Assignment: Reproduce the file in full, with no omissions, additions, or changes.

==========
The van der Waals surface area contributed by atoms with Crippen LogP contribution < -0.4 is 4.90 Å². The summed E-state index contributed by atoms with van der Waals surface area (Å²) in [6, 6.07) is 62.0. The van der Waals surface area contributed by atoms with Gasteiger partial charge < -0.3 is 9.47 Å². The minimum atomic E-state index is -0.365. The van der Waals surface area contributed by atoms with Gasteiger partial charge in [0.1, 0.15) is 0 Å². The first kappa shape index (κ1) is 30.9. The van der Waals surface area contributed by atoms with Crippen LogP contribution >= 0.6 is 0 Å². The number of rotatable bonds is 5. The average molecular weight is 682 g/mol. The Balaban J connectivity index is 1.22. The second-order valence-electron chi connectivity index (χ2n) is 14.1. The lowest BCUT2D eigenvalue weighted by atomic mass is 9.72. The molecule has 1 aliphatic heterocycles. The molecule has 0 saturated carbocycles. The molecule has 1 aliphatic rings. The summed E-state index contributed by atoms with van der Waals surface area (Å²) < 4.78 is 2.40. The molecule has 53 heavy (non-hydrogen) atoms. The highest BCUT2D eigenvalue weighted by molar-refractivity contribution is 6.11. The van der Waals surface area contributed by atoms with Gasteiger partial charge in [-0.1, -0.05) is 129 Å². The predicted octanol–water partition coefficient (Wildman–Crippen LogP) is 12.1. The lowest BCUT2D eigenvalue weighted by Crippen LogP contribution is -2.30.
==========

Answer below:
The van der Waals surface area contributed by atoms with Crippen LogP contribution < -0.4 is 4.90 Å². The summed E-state index contributed by atoms with van der Waals surface area (Å²) in [6, 6.07) is 62.0. The van der Waals surface area contributed by atoms with Gasteiger partial charge < -0.3 is 9.47 Å². The minimum atomic E-state index is -0.365. The van der Waals surface area contributed by atoms with Gasteiger partial charge in [0.1, 0.15) is 0 Å². The first kappa shape index (κ1) is 30.9. The van der Waals surface area contributed by atoms with Crippen LogP contribution >= 0.6 is 0 Å². The number of rotatable bonds is 5. The average molecular weight is 682 g/mol. The Balaban J connectivity index is 1.22. The second-order valence-electron chi connectivity index (χ2n) is 14.1. The lowest BCUT2D eigenvalue weighted by atomic mass is 9.72. The molecule has 1 aliphatic heterocycles. The molecule has 0 saturated carbocycles. The molecule has 1 aliphatic rings. The summed E-state index contributed by atoms with van der Waals surface area (Å²) < 4.78 is 2.40. The molecule has 53 heavy (non-hydrogen) atoms. The highest BCUT2D eigenvalue weighted by molar-refractivity contribution is 6.11. The van der Waals surface area contributed by atoms with Gasteiger partial charge in [-0.1, -0.05) is 129 Å². The predicted octanol–water partition coefficient (Wildman–Crippen LogP) is 12.1. The lowest BCUT2D eigenvalue weighted by Crippen LogP contribution is -2.30.